Igs really great to learn new things. I was also concerned about the lack of knots but mine have not come unraveled.yet but on my later mends I've begun to tuck the folded back portion of the string into the weave and then cut off the excess very close to the weave. It seems to hold extra tight look neater and have not bumpy or uncomfortable feel.
I hope this helps. But even if you don't use this trick the weave holds it tight as shown
Oh man i wish Otis could taste this!
2 cups basmati rice fried dry in bacon fat and olive oil
Then drowned in chicken stock add a little cumin cayenne pepper onion powder garlic powder oregano black pepper salt and chili oil
And the tiniest bit of mustard powder to make the oil mix into the stock. Covered and allowed to steam until the stock is fully absorbed makes this frugal staple a meal for kings!
oh and don't forget to top with butter before serving!
Mike Haasl wrote:It has to go from hard/dry grain to cooked grain on the stove. I'm not sure how fried rice is made otherwise I'd give you an easy yes or no...
Thanks Mike that was answer enough.
Fried rice goes in the pan dry its fried in a fat or oil till golden then you add seasoning and stock and let it simmer covered for about 10-15 min until all the stock is absorbed and the rice is fluffy.
Pep bb sand animal care
Planting 200 seeds for humming birds
I procured a humming bird and pollinator mix from a local seed saver.
I raked a leaf litter and compost bed that was started last year and hand cast the seed before raking and walking over it again the cover the seed and watering them in.
Please forgive the noise in the video. My neighbor has recreational mowing syndrome.
Fern leaf yarrow may-june
Common yarrow may-aug
Wall flower april-june
Shasta daisy may-august
Lance leaved coreopsis april-july
Golden tickseed june-september
Sweet William april-july
Purple cone flower june-oct
California poppy March-august
Blanket flower june-july
Indian blanket june-sept
Baby's breath april-august
Dense blazing star july-oct
Blue flax may-august
Crimson flax april-sept
Birds foot trefoil july-aug
Evening primrose june-sept
Red poppy sept-oct
Mexican hat july-sept
Clasping coneflower june-july
Black eyed Susan june-sept
I dumped a hand full of chicory and comfrey seed i had in there as well both of those are currently in bloom here in KY.
This is my second attempt as my 4 year old didn't hit the record button when I did this Saturday.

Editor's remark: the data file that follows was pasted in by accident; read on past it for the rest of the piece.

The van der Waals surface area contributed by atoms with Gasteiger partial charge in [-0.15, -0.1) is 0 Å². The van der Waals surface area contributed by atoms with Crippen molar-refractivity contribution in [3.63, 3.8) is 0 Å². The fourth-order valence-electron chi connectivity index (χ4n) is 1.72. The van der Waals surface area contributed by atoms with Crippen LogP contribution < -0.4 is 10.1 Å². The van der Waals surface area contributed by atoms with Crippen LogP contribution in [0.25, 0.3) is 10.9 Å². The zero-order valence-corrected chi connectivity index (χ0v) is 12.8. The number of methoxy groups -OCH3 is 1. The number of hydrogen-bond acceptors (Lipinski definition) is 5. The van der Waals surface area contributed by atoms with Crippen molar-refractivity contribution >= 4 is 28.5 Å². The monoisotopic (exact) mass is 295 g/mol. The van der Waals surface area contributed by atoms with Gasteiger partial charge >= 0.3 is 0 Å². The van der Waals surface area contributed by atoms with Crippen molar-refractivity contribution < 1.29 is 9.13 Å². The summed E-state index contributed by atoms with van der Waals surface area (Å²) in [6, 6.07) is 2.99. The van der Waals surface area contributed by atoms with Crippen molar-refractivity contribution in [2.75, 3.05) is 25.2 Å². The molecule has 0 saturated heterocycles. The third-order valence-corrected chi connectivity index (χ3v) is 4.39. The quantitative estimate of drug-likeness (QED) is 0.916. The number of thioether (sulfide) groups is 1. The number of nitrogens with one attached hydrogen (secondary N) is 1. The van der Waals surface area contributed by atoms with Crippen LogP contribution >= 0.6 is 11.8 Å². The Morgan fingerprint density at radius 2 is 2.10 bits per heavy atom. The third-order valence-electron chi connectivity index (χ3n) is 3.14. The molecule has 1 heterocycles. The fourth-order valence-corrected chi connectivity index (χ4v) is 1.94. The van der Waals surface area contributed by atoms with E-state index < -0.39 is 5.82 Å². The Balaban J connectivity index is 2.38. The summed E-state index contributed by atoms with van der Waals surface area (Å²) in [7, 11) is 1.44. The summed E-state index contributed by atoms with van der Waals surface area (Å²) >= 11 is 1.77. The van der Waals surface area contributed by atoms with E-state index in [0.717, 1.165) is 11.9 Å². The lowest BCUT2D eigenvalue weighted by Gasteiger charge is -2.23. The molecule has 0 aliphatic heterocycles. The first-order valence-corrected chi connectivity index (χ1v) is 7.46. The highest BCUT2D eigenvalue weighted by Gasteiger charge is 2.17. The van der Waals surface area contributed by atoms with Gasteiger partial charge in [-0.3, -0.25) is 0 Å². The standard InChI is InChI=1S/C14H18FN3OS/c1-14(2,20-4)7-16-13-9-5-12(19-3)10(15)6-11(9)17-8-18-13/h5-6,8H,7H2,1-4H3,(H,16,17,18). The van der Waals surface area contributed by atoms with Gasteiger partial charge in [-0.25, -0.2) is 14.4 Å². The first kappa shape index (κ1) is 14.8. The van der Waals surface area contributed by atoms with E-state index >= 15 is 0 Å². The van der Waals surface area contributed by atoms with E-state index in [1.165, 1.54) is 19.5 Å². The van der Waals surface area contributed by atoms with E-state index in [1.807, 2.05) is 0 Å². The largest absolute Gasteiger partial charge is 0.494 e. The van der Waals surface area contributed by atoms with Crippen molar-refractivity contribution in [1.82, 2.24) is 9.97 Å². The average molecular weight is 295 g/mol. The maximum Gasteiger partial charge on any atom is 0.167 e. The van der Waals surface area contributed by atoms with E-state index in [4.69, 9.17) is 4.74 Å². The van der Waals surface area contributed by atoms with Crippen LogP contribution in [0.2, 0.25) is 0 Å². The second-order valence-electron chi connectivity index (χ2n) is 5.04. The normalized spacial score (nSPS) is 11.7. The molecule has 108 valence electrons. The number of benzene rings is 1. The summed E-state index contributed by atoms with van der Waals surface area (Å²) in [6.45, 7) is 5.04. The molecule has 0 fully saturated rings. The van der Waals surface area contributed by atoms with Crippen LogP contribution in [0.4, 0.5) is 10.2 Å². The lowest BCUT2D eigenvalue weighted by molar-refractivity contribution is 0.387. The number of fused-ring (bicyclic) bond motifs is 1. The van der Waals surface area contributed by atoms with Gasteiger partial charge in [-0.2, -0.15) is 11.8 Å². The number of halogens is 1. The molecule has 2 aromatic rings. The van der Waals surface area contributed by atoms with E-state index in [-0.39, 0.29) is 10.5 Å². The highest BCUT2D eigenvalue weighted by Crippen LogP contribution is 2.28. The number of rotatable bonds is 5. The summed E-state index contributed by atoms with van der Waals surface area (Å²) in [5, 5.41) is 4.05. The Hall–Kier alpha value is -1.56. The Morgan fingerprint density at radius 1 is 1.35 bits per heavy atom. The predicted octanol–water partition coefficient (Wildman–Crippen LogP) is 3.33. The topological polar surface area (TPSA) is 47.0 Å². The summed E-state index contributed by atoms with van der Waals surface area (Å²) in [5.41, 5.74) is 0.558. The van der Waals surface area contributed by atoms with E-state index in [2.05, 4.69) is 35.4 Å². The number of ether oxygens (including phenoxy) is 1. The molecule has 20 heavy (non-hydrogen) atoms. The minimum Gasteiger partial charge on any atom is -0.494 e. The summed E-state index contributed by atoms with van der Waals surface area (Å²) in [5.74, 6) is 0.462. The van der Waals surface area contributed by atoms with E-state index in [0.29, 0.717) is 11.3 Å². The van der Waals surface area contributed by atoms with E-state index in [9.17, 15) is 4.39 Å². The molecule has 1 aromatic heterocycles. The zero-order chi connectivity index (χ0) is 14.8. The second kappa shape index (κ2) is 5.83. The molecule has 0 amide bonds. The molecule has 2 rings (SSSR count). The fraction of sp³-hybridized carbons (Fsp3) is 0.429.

Submission for metalworking make a chicken funnel.
Major tip....after you have the sharp spring like metal in place and drilled is not the time to find out you havea 3/16 head and a 1/8th rivet.
Another thing I learned is that springy metal doest stay still like conduit or wood. Make sure that you have your edges aligned and that you grip it firmly while drilling or your edges may be slightly wonky.
I think you could make 5 of these for under 10 bucks easy and I believe with a few extra well placed rivets and some proper sheet metal pliars they could be just as nice as the cones in the feed store.
Mike thats awesome! I have made bread quite a few times but I've never used a a bread machine. It seems more intimidating than just making it by hand...honestly I don't even know what it does. I thought it was an oven box haha
My wife was given a bread maker recently so I may have to see what all the fuss is about.
I looked up the sun oven...they look nice but for the price I guess I should just build one save money and get a BB.
Planted 20 g of mixes perennial butterfly humming bird and bee beneficial wild flower seeds today.
My 4 year old stopped the recording of sowing haha so no badge bit today but I did get some good seed in the ground!
Thats a pretty snazzy patch!
I bet the armpit of a sweater is difficult to darn. I think a flat surface would be easiest then an exterior 90 like the heel of a sock but an armpit is an interior 90. Maybe they are all the same but it seems that an armpit or crotch would be the most difficult mends.
Its raining...no wood working but luckily this yarn and darning tool came in the mail today!
I was skeptical when I started but its a surprisingly solid mend! I am very pleased and plan to work on this more to improve the asthetic value of my darning but for a first time needle and thread guy I'm happy. Please let me know if it does not meet you qualifications for some reason. I believe it does.
Yeah, I have a healthy woodworking shop and tree cutting gear and blacksmithing gear but I don't even have a spoon carving knife or an adz. Looking forward to some garage sales...
Garage sales sound great. Do not get the cheap adz on Amazon.
It doesn't have a good curve and the edge that came on it is about like the back side of a machete.
I think I may use a power tool for sharpening it haha
I used a green piece of magnolia for the head and a dry piece of Japanese maple for the handle.
I did not have a brace so I cobbled a poor man's scotch auger together and got to twisting.
I need to buy a brace because this thing took an hour to drill!
After completing the hole I smoothed out the handle and notched a dead stop cut into the connection end of the handle and use it to make clean cuts with a carving knife getting the connection down to the largest size that I could pound through the green wood head. I'm excited to see how well or poorly it dries. Its pretty solid already.
paul wheaton wrote:I kinda wonder for folks that want a super dry stick for the handle, if putting is somewhere warm for a few days would help. Or maybe "bake at 150 for an hour"? :)
To get my wood dry, I tend to stick it in front of my woodstove, or near it in some fashion (about 2 or 3 feet away, so it can't catch fire, but does get dry and heated). One could also stick it near their hot air vent, if they have electric heating (my vents push out barely hot air, so it's not like it's a fire hazard. Those with hotter vents, should distance their sticks further).
I was drying jerky in the oven when I made my spoon bb so I experimented with this drying method to take advantage of the extra space in the energy intensive oven. I had the door propped open at 160 and my spoon wood was dry enough to sand in about 2 hours.
I use rocks in the strawberry patch to prevent the plants from getting washed away in rain storms. It works really well and they get more benefit from the slowed down water and have earlier growth im assuming from the thermal battery of the rocks.